While the main alternative of switching pension provision to a defined contribution (money purchase) basis is attractive to employers from a purely financial perspective, this puts the funding risk squarely on employees' shoulders. As such, this may not be an approach that a paternalistic family business would wish to adopt. As a result, employers are now increasingly looking at middle-ground options, such as career-average or cash balance pension scheme designs, where the funding risk is shared between employer and employee.
This scenario together with present market conditions (low levels of employee attrition – wanted or unwanted) means that it is a good time to review the 'employee deal' as a whole. It is an opportunity to think more strategically about rewards in the broadest sense, recognising their potential to drive value in the business, rather than being reactive or even worse, passive about rewards and doing 'just enough to keep people in the business'.
What can you do?
A more strategic approach can produce clear advantages. It can:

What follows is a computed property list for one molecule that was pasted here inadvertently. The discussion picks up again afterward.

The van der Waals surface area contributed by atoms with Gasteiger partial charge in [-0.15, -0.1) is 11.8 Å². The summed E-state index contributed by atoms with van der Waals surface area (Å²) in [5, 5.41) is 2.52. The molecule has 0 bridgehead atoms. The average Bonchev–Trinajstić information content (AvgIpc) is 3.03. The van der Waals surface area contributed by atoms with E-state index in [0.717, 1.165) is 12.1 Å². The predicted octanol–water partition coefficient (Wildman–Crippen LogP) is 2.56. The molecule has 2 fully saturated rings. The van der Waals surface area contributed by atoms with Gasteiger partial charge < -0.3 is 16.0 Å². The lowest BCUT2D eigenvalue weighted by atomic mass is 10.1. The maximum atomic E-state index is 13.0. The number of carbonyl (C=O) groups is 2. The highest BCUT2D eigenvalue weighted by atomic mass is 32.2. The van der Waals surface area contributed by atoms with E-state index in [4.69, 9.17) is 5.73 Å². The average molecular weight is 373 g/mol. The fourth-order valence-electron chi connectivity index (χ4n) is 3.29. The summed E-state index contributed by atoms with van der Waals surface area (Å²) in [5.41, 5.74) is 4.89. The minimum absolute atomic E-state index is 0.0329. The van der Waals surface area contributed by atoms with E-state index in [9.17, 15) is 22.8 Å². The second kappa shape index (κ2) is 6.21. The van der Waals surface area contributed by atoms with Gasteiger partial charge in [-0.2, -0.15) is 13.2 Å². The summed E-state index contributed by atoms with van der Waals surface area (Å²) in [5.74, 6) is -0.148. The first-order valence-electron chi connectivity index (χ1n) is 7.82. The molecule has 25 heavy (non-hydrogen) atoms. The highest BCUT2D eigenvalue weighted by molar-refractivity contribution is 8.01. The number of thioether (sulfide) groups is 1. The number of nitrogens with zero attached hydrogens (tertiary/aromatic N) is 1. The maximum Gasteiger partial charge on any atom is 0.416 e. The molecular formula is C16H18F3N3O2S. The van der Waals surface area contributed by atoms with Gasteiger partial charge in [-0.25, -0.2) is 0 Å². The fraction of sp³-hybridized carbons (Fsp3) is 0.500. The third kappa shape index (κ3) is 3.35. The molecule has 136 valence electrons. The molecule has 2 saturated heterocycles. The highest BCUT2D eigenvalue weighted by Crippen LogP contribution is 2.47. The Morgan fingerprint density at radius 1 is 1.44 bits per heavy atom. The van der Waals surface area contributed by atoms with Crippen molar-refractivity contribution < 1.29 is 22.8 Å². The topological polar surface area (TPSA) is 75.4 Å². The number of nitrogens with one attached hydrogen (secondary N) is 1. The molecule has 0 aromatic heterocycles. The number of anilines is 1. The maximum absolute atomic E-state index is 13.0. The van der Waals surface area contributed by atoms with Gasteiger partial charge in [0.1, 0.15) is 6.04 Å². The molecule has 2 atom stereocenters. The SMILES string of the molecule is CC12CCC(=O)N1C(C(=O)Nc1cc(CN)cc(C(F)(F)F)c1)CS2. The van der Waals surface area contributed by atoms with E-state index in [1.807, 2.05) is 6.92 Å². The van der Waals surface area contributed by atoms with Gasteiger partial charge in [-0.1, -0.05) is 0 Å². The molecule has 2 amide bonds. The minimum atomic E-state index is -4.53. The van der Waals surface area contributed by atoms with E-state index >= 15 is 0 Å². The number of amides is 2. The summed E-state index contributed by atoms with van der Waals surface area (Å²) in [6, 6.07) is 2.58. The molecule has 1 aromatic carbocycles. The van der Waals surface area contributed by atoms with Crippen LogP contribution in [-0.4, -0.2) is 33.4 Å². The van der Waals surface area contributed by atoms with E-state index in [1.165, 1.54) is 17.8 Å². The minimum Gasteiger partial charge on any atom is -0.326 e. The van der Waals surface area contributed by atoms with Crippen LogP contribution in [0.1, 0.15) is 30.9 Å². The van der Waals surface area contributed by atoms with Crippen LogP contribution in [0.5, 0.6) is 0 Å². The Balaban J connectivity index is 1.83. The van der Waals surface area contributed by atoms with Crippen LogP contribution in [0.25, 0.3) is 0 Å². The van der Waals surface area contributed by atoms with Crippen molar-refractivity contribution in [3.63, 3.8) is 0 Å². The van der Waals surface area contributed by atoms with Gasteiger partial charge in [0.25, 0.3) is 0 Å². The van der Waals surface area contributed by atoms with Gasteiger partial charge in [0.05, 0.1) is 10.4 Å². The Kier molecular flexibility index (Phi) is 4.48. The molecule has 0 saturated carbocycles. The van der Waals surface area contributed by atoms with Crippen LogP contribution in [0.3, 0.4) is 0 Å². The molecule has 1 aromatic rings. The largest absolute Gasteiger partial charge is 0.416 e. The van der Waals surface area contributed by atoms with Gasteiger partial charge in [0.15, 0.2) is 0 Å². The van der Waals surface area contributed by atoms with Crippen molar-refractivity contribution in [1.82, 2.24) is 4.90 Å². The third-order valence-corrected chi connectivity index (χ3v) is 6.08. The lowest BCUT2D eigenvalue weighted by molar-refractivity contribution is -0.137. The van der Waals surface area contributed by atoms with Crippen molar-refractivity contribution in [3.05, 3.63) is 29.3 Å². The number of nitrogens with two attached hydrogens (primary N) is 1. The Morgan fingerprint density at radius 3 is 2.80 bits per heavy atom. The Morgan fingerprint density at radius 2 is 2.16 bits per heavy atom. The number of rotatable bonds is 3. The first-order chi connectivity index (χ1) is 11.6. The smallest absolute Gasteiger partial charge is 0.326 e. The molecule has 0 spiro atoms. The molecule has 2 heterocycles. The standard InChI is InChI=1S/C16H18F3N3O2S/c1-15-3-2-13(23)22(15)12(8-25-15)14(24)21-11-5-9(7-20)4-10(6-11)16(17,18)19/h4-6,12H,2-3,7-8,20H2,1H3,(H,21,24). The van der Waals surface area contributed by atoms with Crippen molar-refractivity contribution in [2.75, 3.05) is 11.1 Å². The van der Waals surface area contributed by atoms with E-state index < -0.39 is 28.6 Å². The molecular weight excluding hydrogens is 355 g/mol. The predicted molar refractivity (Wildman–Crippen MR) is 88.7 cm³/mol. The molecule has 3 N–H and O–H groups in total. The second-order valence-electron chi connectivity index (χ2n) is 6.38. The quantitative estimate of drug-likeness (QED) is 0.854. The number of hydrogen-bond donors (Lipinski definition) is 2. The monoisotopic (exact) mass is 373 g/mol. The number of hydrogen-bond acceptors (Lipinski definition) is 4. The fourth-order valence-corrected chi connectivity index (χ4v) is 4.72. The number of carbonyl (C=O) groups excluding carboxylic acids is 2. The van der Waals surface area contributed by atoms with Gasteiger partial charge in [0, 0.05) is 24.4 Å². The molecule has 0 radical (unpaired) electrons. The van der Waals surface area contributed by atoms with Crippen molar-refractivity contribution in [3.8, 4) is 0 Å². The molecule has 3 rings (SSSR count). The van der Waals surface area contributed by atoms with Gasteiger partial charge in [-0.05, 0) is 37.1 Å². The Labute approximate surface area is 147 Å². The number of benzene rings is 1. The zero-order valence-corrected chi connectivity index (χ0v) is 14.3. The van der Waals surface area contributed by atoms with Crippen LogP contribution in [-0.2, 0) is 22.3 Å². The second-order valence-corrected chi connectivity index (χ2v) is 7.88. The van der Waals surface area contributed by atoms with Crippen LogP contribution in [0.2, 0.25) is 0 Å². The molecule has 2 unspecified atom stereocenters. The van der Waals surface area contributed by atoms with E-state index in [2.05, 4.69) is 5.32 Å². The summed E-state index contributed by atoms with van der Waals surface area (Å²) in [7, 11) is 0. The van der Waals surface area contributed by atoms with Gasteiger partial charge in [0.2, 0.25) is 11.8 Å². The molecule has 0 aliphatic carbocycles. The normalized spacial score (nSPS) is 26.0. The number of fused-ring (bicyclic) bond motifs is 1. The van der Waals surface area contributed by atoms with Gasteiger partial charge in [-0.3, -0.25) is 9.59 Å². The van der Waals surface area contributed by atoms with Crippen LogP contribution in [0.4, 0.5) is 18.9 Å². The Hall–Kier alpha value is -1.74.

- address talent and succession management issues;
- create value – both for employees and the business;
- allow better and targeted returns on investment;
- create an opportunity to focus on performance and links to rewards; and
- provide more effective cost and risk management.
When thinking about reviewing your organisation's rewards package it may be helpful to set this in a framework such as the Employee Value Proposition already mentioned, asking the question: "Assuming that each of the segments has an economic value, how do I know how to apportion my investment in employees most effectively?" Is it a single answer for the whole organisation? Or are there some employee segmentation issues that need to be thought about?
The question of segmentation is an interesting one. In any business there are critical value-creating roles that are typically more strategically important to business performance and growth than many other roles within the organisation. In order to focus resources, retain key talent and maximise return on investment organisations should be clear on which these roles are and consider designing the 'employee deal' (with reference to all elements of the 'employee value proposition') to meet the specific needs of this group. Typically this involves asking employees what is important and most highly valued in the existing benefits programme, together with what may be missing.